The Musée Rodin contains most of Rodin's significant creations, including The Thinker, The Kiss and The Gates of Hell. Many of his sculptures are displayed in the museum's extensive garden. The museum is one of the most accessible museums in Paris.
It is located near a Metro stop, Varenne, in a central neighborhood and the entrance fee is very reasonable. The gardens around the museum building contain many of the famous sculptures in natural settings. Behind the museum building is a small lake and casual restaurant.
We spent about 2 hours here and saw everything ... there was literally no one there the day we went ...
Admission was 9 euro's for the gardens and main building ....
Free on the 1st Sunday of each month.
When I first saw the sculpture Ugolino and his children, by Auguste Rodin (1840-1917), my impression was that Ugolino was trying desperately to protect his children, perhaps from wolves or bandits. But I didn’t know the story then.
There really was a man named Ugolino della Gherardesca who lived in the thirteenth century, from about 1220 to 1289. He was an Italian count who was very much involved in the feuds and conflicts of his era. On orders of his enemy, the Archbishop, Ugolino and his sons and grandsons were imprisoned in a tower and left there to starve to death, the keys having been thrown into the river.
This probably would have been forgotten as just another gruesome episode from Italian history, except that Dante Alighieri picked up on the story a quarter century later and used it in his Divine Comedy – in the Inferno part, of course. In Dante’s version, the dying children beg their father to eat their bodies after they have died, and he finally gets so desperate that he does so. For this crime of cannibalism (among other crimes) he is condemned to eternal torture in the ninth circle of hell – along with his enemy, the Archbishop.
In the garden of the Rodin Museum in Paris, a bronze casting of Ugolino and his children is on an island in the middle of a round pond, with other Rodin sculptures around the edges and the Dome of Les Invalides rising up in the background (second photo).
Auguste Rodin originally made this sculpture as part of The Gates of Hell (third photo), but then he also decided to have it cast as a free-standing sculpture.
For a very different depiction of Ugolino and his children, see the painting by Charles-Hippolyte-Émile Lecomte-Vernet (1821-1900) in Paintings in the Calvet Museum on my Avignon page.
Next Paris review from June 2012: The Thinker, by Rodin
Rodin ... without being a specialist in art (arts) or just because I do not know much about it, I can say that I do not like Rodin's sculptures.
Too big, too dark, too heavy...
I was trying to feel their fluidity, their sensibility... nothing. Rodin's bodies are twisted, stressed, I could almost feel the pain in the contortioned bones and muscles.
Probably "The Kiss" could impress me but I haven't seen it yet, as the biggest part of the museum is under renovation (only the price is unchanged).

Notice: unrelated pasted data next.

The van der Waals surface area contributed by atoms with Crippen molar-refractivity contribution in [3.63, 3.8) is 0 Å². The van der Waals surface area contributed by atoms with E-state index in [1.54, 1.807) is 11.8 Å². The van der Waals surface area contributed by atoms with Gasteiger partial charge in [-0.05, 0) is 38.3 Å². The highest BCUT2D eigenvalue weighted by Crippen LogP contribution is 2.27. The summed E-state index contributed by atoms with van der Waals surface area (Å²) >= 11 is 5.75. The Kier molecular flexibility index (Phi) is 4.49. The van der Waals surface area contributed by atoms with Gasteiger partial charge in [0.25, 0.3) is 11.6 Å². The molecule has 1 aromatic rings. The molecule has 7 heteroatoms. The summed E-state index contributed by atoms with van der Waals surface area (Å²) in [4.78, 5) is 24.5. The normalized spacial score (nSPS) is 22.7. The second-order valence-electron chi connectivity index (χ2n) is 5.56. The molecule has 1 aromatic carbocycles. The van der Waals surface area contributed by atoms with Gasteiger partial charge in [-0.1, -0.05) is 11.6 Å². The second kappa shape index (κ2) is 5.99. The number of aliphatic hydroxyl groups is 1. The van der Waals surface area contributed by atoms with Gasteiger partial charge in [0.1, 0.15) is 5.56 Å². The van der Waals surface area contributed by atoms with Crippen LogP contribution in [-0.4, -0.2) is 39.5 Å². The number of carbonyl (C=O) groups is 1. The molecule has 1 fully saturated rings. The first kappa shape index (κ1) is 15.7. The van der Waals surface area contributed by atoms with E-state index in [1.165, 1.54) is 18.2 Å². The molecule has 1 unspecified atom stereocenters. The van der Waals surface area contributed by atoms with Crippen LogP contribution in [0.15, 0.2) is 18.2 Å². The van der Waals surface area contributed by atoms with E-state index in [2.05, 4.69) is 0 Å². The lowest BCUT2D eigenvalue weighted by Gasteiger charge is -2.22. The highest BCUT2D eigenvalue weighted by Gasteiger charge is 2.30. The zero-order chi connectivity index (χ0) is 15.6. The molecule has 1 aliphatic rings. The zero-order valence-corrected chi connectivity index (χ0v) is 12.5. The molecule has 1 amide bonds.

The only think that I liked is that Rodin gave us, the future viewers, the possibility to complete his works with our minds.
Works of art are actually windows to ourselves and this is why each of us sees so different a sculpture, a painting.
His sculptures, finished/polished/refined by our minds would be really impressive, especially for Rodin.
However, after I visited the Rodin museum, I understood exactly why Brancusi did not want to work with Rodin, saying "nothing grows in the shade of a tall tree"... he was just trying to be polite
Last visit April 2014
The museum, devoted to the works of French artist Auguste Rodin, is located in the former Hotel Biron near Invalides. The state bought the Hotel in 1911 and Rodin agreed to donate his entire collection of sculptures and drawings along with his photographs and archives if they devoted a museum to him. They did just that although a couple of years after his death.
Although there's quite a bit to see inside, the warmer months are a better time to visit as many of the sculptures are outside in the garden, a nice place to have a picnic lunch amidst some of his most well known works such as The Thinker, The Burghers of Calais, The Gates of Hell and one of his many statues of Balzac. Come to think of it, you might not to gaze upon Balzac while eating, he's definitely someone that should have never been sculpted in the nude!
Invalides, where Napoleon is buried and also houses the Army Museum, is just a couple of minutes away on foot if you are looking to group sights together.
The sculptor Auguste Rodin (1840-1917), lived and worked in the Hôtel Biron in Paris for the last decade of his life. (The word Hôtel is used here in the old sense, meaning mansion.) In his will, he left the building and most of his sculptures to the French state, for use as a museum.